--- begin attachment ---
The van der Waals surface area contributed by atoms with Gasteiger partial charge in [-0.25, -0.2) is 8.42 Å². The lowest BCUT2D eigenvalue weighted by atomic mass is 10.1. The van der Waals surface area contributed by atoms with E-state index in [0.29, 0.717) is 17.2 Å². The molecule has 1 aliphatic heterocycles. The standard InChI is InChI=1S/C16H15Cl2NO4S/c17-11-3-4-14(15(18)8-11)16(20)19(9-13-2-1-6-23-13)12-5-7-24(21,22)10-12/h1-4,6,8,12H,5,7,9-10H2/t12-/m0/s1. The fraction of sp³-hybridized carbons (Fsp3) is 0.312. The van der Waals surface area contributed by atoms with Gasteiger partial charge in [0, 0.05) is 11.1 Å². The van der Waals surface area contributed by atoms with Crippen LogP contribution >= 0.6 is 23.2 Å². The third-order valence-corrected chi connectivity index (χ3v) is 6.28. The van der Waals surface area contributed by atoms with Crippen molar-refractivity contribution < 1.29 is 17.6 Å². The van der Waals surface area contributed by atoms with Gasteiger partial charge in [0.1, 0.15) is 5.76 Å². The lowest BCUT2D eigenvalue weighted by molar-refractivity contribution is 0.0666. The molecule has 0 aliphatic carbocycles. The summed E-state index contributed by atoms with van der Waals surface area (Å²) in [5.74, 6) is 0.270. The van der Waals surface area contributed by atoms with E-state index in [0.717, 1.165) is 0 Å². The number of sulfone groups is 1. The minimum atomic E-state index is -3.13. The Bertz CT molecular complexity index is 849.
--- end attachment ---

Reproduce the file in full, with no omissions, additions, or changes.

The van der Waals surface area contributed by atoms with Gasteiger partial charge in [-0.25, -0.2) is 8.42 Å². The lowest BCUT2D eigenvalue weighted by atomic mass is 10.1. The van der Waals surface area contributed by atoms with E-state index in [0.29, 0.717) is 17.2 Å². The molecule has 1 aliphatic heterocycles. The standard InChI is InChI=1S/C16H15Cl2NO4S/c17-11-3-4-14(15(18)8-11)16(20)19(9-13-2-1-6-23-13)12-5-7-24(21,22)10-12/h1-4,6,8,12H,5,7,9-10H2/t12-/m0/s1. The fraction of sp³-hybridized carbons (Fsp3) is 0.312. The van der Waals surface area contributed by atoms with Gasteiger partial charge in [0, 0.05) is 11.1 Å². The van der Waals surface area contributed by atoms with Crippen LogP contribution >= 0.6 is 23.2 Å². The third-order valence-corrected chi connectivity index (χ3v) is 6.28. The van der Waals surface area contributed by atoms with Crippen molar-refractivity contribution < 1.29 is 17.6 Å². The van der Waals surface area contributed by atoms with Gasteiger partial charge in [0.1, 0.15) is 5.76 Å². The lowest BCUT2D eigenvalue weighted by molar-refractivity contribution is 0.0666. The molecule has 0 aliphatic carbocycles. The summed E-state index contributed by atoms with van der Waals surface area (Å²) in [5.74, 6) is 0.270. The van der Waals surface area contributed by atoms with E-state index in [0.717, 1.165) is 0 Å². The number of sulfone groups is 1. The minimum atomic E-state index is -3.13. The Bertz CT molecular complexity index is 849.